Enduring the Yukon

2014-09-16 00:00

JUST 12 teams entered the 2014 Yukon 1000, an unsupported ­biannual canoe and kayak expedition race credited with being the world’s longest at 1 000 miles (1 600 kilometres).

Among the entrants were Natal Canoe Club’s Duncan Paul and Donovan Boshoff, who finished fourth.

Over eight days, in a boat carrying 100 kg of supplies, they paddled up to an 243 km in a single day in the stunningly beautiful and remote Yukon scenery where seeing any other competitors during the event is far from guaranteed.

The race began in the Yukon capital, Whitehorse, and concluded at the Alaskan Pipeline/Dalton Highway, U.S.

Paul has attempted plenty of endurance challenges including the Yukon River Quest that covered 740 km.

He has climbed the 6 300-metre Mera Peak in Nepal; ascended Kilimanjaro three times; paddled the length of Lake Kariba and skiied to the South Pole.

Reflecting on his recent Alaskan adventure, Paul said: “The Yukon 1 000 was one of the hardest things I have done. The South Pole was incredibly cold (up to minus 50°C). Physically, it was long hours on skis, but at a slow pace and you had to manage the cold. On the Yukon 1 000, you are paddling at a pace. The whole time we were concentrating on the GPS or Garmin, checking our pace, where we were going; checking the current. We paddled up to 17 hours per day, often in temperatures below zero in driving, freezing rain and wind.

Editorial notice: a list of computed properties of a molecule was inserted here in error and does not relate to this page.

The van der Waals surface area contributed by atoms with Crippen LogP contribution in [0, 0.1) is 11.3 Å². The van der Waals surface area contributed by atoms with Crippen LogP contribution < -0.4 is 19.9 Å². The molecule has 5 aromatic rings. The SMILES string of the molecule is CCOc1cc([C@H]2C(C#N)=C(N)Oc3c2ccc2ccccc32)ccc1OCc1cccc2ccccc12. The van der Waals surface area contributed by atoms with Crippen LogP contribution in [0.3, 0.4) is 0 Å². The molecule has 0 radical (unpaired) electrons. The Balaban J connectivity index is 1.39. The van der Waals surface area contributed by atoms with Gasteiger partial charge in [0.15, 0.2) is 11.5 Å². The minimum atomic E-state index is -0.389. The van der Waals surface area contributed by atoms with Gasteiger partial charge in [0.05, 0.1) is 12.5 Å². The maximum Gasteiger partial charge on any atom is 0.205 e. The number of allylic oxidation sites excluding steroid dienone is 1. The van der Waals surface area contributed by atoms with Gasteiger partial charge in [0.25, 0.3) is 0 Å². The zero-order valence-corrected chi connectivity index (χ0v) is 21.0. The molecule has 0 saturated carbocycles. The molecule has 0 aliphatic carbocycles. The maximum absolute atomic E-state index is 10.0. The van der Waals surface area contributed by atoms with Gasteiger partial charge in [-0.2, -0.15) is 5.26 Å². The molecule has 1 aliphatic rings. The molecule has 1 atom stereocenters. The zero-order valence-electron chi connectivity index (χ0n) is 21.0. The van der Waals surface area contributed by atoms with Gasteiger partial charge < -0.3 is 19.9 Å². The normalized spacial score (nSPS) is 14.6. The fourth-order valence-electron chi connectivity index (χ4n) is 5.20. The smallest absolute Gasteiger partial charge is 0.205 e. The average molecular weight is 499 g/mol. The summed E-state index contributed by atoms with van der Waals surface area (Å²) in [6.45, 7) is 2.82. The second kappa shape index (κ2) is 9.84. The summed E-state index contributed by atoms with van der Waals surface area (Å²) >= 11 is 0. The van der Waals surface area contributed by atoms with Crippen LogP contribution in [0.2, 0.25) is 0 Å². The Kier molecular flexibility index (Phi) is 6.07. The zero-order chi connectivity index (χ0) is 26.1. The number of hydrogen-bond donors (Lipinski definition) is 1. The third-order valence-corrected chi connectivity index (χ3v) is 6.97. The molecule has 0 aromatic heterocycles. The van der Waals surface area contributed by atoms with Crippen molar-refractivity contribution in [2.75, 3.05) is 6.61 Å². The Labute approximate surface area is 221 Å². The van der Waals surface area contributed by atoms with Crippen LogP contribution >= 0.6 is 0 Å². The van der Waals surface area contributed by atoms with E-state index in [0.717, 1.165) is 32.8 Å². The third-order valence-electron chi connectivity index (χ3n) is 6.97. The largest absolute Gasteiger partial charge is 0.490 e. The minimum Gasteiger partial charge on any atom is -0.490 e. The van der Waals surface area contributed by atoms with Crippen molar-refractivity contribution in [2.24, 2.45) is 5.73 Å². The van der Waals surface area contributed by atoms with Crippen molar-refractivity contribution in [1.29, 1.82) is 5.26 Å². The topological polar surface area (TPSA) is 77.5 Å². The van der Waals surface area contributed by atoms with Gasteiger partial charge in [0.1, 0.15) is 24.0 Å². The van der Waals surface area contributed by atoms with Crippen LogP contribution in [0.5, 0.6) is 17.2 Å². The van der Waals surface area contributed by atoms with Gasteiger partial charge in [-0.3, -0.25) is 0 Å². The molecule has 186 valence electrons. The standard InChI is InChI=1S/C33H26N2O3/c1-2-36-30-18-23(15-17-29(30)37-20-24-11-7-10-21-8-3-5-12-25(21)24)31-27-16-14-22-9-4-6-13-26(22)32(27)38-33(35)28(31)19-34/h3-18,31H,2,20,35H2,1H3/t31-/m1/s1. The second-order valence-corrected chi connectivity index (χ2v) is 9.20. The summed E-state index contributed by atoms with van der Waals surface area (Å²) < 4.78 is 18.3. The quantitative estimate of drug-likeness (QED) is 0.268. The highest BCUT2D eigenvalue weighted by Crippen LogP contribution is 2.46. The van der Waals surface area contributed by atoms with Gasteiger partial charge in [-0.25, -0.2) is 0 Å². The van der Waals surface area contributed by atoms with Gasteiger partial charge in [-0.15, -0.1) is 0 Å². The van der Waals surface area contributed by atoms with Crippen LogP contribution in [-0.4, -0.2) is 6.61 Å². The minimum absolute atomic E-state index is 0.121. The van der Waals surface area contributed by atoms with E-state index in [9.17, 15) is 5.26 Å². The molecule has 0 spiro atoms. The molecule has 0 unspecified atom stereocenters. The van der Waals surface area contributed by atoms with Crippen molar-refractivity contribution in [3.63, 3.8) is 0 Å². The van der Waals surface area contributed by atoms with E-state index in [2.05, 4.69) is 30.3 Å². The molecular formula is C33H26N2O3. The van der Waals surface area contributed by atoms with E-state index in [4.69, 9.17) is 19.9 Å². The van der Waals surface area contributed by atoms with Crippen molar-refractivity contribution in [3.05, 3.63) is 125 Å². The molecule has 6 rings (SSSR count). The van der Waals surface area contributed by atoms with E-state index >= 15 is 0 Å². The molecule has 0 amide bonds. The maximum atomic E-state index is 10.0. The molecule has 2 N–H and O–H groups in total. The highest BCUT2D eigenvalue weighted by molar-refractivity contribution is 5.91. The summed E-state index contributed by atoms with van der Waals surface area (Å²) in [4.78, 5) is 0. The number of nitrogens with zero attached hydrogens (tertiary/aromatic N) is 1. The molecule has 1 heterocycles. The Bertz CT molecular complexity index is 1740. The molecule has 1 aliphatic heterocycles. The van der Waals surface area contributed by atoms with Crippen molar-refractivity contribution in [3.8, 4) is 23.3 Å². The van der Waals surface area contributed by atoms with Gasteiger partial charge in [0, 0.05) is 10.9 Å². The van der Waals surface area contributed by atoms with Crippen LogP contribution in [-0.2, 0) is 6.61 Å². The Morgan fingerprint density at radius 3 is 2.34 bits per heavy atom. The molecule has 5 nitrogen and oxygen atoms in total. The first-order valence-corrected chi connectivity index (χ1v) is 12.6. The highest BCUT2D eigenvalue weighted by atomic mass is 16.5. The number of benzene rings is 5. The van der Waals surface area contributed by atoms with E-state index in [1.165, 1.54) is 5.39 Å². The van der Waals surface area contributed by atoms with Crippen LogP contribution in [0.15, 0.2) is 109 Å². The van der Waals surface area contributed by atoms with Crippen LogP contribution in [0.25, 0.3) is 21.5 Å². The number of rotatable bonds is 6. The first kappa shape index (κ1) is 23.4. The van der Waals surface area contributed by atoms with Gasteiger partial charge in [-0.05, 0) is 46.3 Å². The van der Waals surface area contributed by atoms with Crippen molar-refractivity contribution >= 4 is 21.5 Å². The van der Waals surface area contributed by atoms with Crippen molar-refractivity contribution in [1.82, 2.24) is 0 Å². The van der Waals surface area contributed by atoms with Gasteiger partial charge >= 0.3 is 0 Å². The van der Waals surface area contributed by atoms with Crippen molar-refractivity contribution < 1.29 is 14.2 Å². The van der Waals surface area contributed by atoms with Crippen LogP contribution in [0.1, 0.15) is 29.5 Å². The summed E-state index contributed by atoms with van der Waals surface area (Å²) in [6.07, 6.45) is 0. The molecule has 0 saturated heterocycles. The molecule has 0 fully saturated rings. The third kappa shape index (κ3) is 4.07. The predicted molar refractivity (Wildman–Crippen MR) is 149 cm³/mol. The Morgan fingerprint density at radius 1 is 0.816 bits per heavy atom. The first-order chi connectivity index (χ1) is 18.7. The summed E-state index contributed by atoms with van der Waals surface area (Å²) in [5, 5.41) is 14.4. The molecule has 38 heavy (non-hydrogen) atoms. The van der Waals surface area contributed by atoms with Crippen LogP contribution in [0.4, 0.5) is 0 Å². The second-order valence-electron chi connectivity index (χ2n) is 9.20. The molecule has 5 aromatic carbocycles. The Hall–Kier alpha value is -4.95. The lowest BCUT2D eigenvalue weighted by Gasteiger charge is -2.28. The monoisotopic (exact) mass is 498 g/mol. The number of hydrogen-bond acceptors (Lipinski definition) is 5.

“It was relentless. One day we burnt 23 000 calories.”

Boshoff said Paul’s endurance experiences pulled them through some challenging times. “I think his stories definitely got us through the race, and his experience. You need something like that. You need stories to divert your mind. To have that entertainment was a big part of it for me. You can see his experience coming through.

“He is a tough guy and you know regardless of what the situation is, he is going to maintain his form and his thinking is going to be straight.”

With the sun going down only very late in the day in Alaska, and with only a short compulsory stop of six hours each day, many long hours were spent in the boat. The accumulated lack of sleep of only three to four hours per night and the work they put in each day required some unusual measures to keep the pair going.

Adding to the challenge were the physical ailments the Pietermaritzburg pair had to deal with.

“I had bad feet. Water got into my boots on two days in a row. My feet went white and swollen and it was incredibly painful.

“It’s called trench foot. You can’t walk. On the last day, I realised what was going wrong, but the damage was done. My feet were sore for 10 days afterwards and still peeling a month later,” Paul said.

Boshoff developed acute tendinitis in both his wrists. Being in such a remote place, with doctors not accessible, that was particularly challenging.

“The goal becomes finishing the race,” he explained. “At times, you’re racing, but often you’re doing what you have to do to make sure you can get through.”

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